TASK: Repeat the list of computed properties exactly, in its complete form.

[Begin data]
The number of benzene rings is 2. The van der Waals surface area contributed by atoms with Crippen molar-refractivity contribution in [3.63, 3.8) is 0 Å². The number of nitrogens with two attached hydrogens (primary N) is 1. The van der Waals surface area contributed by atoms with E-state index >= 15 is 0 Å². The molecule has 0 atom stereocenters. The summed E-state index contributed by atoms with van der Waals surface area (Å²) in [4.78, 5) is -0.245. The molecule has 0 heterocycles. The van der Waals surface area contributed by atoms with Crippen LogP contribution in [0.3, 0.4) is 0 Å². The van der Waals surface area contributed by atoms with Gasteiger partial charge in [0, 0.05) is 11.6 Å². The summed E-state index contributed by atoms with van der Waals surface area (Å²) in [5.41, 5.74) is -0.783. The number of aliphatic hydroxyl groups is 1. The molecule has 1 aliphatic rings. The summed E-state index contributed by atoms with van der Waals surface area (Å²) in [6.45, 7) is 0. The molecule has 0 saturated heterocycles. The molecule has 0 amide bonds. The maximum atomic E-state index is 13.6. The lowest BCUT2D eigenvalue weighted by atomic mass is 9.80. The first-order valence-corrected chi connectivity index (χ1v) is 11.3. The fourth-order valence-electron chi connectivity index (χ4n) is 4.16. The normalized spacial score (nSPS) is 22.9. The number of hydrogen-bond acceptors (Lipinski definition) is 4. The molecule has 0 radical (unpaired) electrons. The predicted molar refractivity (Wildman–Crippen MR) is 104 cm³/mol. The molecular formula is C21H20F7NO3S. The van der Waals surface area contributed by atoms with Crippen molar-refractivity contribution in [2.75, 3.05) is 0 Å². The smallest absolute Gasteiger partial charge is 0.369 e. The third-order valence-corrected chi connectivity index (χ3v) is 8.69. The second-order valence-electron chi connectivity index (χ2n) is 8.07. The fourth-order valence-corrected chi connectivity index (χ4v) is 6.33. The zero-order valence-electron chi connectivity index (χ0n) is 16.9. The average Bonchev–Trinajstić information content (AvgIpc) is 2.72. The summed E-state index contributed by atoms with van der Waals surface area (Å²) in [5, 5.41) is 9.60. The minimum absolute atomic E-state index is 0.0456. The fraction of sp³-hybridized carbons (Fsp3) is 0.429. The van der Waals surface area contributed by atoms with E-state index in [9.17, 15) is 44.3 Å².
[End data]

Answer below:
The number of benzene rings is 2. The van der Waals surface area contributed by atoms with Crippen molar-refractivity contribution in [3.63, 3.8) is 0 Å². The number of nitrogens with two attached hydrogens (primary N) is 1. The van der Waals surface area contributed by atoms with E-state index >= 15 is 0 Å². The molecule has 0 atom stereocenters. The summed E-state index contributed by atoms with van der Waals surface area (Å²) in [4.78, 5) is -0.245. The molecule has 0 heterocycles. The van der Waals surface area contributed by atoms with Crippen LogP contribution in [0.3, 0.4) is 0 Å². The van der Waals surface area contributed by atoms with Gasteiger partial charge in [0, 0.05) is 11.6 Å². The summed E-state index contributed by atoms with van der Waals surface area (Å²) in [5.41, 5.74) is -0.783. The number of aliphatic hydroxyl groups is 1. The molecule has 1 aliphatic rings. The summed E-state index contributed by atoms with van der Waals surface area (Å²) in [6.45, 7) is 0. The molecule has 0 saturated heterocycles. The molecule has 0 amide bonds. The maximum atomic E-state index is 13.6. The lowest BCUT2D eigenvalue weighted by atomic mass is 9.80. The first-order valence-corrected chi connectivity index (χ1v) is 11.3. The fourth-order valence-electron chi connectivity index (χ4n) is 4.16. The normalized spacial score (nSPS) is 22.9. The number of hydrogen-bond acceptors (Lipinski definition) is 4. The molecule has 0 radical (unpaired) electrons. The predicted molar refractivity (Wildman–Crippen MR) is 104 cm³/mol. The molecular formula is C21H20F7NO3S. The van der Waals surface area contributed by atoms with Crippen molar-refractivity contribution in [2.75, 3.05) is 0 Å². The smallest absolute Gasteiger partial charge is 0.369 e. The third-order valence-corrected chi connectivity index (χ3v) is 8.69. The second-order valence-electron chi connectivity index (χ2n) is 8.07. The fourth-order valence-corrected chi connectivity index (χ4v) is 6.33. The zero-order valence-electron chi connectivity index (χ0n) is 16.9. The average Bonchev–Trinajstić information content (AvgIpc) is 2.72. The summed E-state index contributed by atoms with van der Waals surface area (Å²) in [5, 5.41) is 9.60. The minimum absolute atomic E-state index is 0.0456. The fraction of sp³-hybridized carbons (Fsp3) is 0.429. The van der Waals surface area contributed by atoms with E-state index in [9.17, 15) is 44.3 Å².